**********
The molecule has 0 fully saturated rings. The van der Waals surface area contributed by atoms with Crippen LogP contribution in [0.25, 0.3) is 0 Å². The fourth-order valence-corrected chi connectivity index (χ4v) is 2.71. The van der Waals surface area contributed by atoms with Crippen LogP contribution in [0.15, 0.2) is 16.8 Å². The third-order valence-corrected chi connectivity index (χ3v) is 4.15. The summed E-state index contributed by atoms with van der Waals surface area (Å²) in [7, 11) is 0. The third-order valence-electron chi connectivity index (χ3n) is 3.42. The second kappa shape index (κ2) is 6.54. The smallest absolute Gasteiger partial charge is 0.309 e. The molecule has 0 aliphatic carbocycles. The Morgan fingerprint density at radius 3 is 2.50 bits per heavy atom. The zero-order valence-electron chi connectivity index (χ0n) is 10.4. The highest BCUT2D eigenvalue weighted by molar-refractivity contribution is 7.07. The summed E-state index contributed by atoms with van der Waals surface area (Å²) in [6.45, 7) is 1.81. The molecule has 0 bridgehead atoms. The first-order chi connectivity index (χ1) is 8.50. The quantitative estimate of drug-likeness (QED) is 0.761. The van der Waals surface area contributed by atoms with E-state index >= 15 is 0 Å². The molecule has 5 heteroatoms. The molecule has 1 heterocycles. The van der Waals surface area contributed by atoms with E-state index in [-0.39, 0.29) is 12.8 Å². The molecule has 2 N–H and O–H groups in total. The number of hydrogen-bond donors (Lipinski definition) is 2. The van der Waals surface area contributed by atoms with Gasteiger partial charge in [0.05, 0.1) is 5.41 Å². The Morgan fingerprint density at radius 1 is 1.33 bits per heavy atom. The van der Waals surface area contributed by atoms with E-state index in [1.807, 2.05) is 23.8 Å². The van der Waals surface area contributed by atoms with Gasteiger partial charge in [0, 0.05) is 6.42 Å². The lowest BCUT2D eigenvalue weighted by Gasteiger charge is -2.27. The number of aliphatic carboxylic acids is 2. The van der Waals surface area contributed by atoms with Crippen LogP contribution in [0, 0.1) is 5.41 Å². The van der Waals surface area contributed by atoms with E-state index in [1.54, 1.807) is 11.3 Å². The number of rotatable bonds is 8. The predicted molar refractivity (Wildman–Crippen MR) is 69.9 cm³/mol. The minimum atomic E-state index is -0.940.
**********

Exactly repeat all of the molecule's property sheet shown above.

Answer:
The molecule has 0 fully saturated rings. The van der Waals surface area contributed by atoms with Crippen LogP contribution in [0.25, 0.3) is 0 Å². The fourth-order valence-corrected chi connectivity index (χ4v) is 2.71. The van der Waals surface area contributed by atoms with Crippen LogP contribution in [0.15, 0.2) is 16.8 Å². The third-order valence-corrected chi connectivity index (χ3v) is 4.15. The summed E-state index contributed by atoms with van der Waals surface area (Å²) in [7, 11) is 0. The third-order valence-electron chi connectivity index (χ3n) is 3.42. The second kappa shape index (κ2) is 6.54. The smallest absolute Gasteiger partial charge is 0.309 e. The molecule has 0 aliphatic carbocycles. The Morgan fingerprint density at radius 3 is 2.50 bits per heavy atom. The zero-order valence-electron chi connectivity index (χ0n) is 10.4. The highest BCUT2D eigenvalue weighted by molar-refractivity contribution is 7.07. The summed E-state index contributed by atoms with van der Waals surface area (Å²) in [6.45, 7) is 1.81. The molecule has 0 bridgehead atoms. The first-order chi connectivity index (χ1) is 8.50. The quantitative estimate of drug-likeness (QED) is 0.761. The van der Waals surface area contributed by atoms with E-state index >= 15 is 0 Å². The molecule has 5 heteroatoms. The molecule has 1 heterocycles. The van der Waals surface area contributed by atoms with E-state index in [-0.39, 0.29) is 12.8 Å². The molecule has 2 N–H and O–H groups in total. The number of hydrogen-bond donors (Lipinski definition) is 2. The van der Waals surface area contributed by atoms with Gasteiger partial charge in [0.05, 0.1) is 5.41 Å². The Morgan fingerprint density at radius 1 is 1.33 bits per heavy atom. The van der Waals surface area contributed by atoms with E-state index in [1.807, 2.05) is 23.8 Å². The van der Waals surface area contributed by atoms with Gasteiger partial charge in [0, 0.05) is 6.42 Å². The lowest BCUT2D eigenvalue weighted by Gasteiger charge is -2.27. The number of aliphatic carboxylic acids is 2. The van der Waals surface area contributed by atoms with Crippen LogP contribution in [0, 0.1) is 5.41 Å². The van der Waals surface area contributed by atoms with E-state index in [1.54, 1.807) is 11.3 Å². The number of rotatable bonds is 8. The predicted molar refractivity (Wildman–Crippen MR) is 69.9 cm³/mol. The minimum atomic E-state index is -0.940.